<p>Just made this. I used 1 cup white vinegar and 1 cup apple cider vinegar. Fantastic aroma! </p><p>I used Braggs natural, unfiltered cider vinegar. Not a good idea. Too much sediment. Looks nasty. I'll need something filtered next time. </p><p>Question. When you say you can re-use the brine acouple of times, do you heat it up or use cold?</p>
<p>Easy peel eggs:</p><p>1. Don't boil, steam eggs in covered steamer basket for 13 minutes.</p><p>2. Place in ice bath for 15 minutes.</p><p>3. Remove from ice and place eggs in covered plastic container. </p><p>4. Tap container on counter.</p><p>5. Shells should come right off.</p>
<p>do you have to peel them? i thought eggshell dissolved in vinegar</p>
<p>it does, but it takes time and it's necessary for the vinegar to permeate the egg white right away to properly preserve it and impart the correct flavor.</p>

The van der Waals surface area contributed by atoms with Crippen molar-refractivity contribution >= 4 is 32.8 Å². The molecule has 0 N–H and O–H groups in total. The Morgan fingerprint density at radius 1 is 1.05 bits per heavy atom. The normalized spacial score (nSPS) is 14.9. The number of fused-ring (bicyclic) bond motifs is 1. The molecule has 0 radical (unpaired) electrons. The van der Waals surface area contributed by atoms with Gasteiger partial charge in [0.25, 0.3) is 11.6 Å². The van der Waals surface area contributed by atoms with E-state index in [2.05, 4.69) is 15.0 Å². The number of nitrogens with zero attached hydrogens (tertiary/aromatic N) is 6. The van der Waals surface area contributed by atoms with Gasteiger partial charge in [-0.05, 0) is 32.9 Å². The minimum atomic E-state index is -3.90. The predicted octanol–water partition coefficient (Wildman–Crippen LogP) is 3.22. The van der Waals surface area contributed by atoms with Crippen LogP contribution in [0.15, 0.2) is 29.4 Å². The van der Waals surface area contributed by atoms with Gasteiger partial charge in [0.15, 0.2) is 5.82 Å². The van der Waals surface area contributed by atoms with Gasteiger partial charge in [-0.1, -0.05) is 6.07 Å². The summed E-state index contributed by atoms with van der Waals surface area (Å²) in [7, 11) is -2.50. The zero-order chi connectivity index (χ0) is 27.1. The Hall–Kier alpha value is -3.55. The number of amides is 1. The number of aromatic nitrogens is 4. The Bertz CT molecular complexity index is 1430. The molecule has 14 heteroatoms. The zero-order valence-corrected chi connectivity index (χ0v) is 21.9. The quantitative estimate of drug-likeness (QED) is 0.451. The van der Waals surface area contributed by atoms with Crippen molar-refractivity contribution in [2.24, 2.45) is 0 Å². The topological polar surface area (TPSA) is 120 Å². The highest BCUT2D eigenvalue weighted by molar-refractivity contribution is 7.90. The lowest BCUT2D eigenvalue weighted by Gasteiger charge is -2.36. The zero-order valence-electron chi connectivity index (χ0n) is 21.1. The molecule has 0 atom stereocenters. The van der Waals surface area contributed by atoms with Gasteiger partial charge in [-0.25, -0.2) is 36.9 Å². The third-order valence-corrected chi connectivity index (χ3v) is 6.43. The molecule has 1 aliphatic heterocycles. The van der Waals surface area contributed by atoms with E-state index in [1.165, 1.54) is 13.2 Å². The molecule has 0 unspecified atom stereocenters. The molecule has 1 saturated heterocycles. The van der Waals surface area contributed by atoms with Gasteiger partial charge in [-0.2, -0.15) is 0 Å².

<p>Ready for x'mas lunch! :D</p>
&gt;However, there does not seem to be a really good way to get the shells off the eggs without tearing the egg white up Use old eggs. Seriously. Just buy some eggs and let them sit in the fridge for two weeks. Guaranteed easy peelers. (You already know my other trick, which is to cool the eggs quickly at the end. I drain off as much hot water as I can and put the pot in the sink. Then I run cold water over the eggs, allowing the pot (and the hottest water) to overflow. After a minute or so, I chuck in three cube trays of ice.)
The trick to making the shell peel off easy is you have to had salt to the boiling water. Then add the eggs when the water is at full boil. This will separate the membrane from the shell making the it practically slide off the egg.<br>Arny